Yale has a potato to call its own — two, in fact, and both varieties are already appearing in Yale dining halls, writes Brita Belli in a recent news article published by YaleNews.
Through a partnership with Netherlands-based potato seed company HZPC, a Connecticut farm is growing special, nutrient-dense potatoes for the university that are tailor-made for the state’s climate and soil.
The Jennifer potato, with its white skin and creamy texture, and the Maggie potato, with its yellow skin and buttery taste, are the first Yale-specific potatoes being grown from these seeds, at Cecarellis Harrison Hill Farm in Northford, about 10 miles east of New Haven.
“These are the first potatoes of their kind grown in the state of Connecticut,” said Benson. “The seeds were developed through traditional breeding techniques that are customized to complement our local growing conditions while producing a high-yield crop.”
On a recent sun-drenched fall day at the farm, members of the Yale Hospitality team and produce distributor Freshpoint helped to harvest the potatoes by hand as a tractor made its way down the rows, turning over the soil. Some potatoes were washed, boiled, and pan-fried to be sampled on site.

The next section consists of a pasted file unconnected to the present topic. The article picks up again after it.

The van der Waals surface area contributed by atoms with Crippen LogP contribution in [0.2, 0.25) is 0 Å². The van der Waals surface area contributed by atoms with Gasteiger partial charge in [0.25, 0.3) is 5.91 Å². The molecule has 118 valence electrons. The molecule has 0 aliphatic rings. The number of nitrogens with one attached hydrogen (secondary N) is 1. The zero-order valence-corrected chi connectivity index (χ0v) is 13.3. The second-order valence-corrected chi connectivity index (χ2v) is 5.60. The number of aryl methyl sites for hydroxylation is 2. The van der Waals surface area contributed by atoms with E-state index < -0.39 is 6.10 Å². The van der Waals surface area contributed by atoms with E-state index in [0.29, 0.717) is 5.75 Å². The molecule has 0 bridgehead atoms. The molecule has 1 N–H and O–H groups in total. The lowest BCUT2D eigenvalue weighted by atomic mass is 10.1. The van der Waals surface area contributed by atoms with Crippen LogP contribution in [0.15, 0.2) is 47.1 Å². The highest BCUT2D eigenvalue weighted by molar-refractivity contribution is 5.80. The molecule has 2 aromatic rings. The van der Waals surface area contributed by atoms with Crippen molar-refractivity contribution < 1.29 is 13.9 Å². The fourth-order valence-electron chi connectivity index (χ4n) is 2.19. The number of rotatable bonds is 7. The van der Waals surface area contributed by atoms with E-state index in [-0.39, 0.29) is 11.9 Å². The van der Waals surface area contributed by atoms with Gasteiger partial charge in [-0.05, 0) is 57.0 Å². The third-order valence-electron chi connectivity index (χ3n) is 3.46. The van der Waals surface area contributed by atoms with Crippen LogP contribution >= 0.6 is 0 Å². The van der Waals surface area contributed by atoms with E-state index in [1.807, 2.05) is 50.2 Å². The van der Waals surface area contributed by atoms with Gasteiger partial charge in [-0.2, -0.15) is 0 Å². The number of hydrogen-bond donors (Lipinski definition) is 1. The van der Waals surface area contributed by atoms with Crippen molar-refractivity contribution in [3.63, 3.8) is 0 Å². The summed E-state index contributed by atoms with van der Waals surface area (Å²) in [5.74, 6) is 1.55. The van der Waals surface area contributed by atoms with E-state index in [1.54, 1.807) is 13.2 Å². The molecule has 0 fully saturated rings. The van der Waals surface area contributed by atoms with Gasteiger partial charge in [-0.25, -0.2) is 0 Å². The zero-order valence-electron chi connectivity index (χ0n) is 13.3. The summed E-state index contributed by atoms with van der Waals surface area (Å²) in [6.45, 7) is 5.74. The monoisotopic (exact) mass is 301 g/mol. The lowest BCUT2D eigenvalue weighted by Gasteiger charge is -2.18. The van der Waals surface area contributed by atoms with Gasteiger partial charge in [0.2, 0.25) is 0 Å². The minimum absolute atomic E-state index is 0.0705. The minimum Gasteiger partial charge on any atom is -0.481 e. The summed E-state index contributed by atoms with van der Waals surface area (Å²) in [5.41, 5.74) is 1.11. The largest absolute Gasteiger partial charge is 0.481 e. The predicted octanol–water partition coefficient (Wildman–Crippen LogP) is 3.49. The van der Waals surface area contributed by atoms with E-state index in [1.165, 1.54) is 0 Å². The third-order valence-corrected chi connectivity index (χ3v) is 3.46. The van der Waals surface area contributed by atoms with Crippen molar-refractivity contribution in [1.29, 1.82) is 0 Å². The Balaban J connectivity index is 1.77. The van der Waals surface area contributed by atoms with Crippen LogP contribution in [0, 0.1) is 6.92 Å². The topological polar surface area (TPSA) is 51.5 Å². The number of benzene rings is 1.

While students could not attend the farm trip due to COVID-19 restrictions, Benson said connecting students with the origins of their food, sustainable growing practices, and healthy eating are all part of Yale Hospitality’s “Better for You” menu philosophy.
Source: YaleNews. Read the original news item here
Photo: Potatoes harvested from Cecarellis Harrison Hill Farm, Connecticut. | Christelle Ramos/Yale Hospitality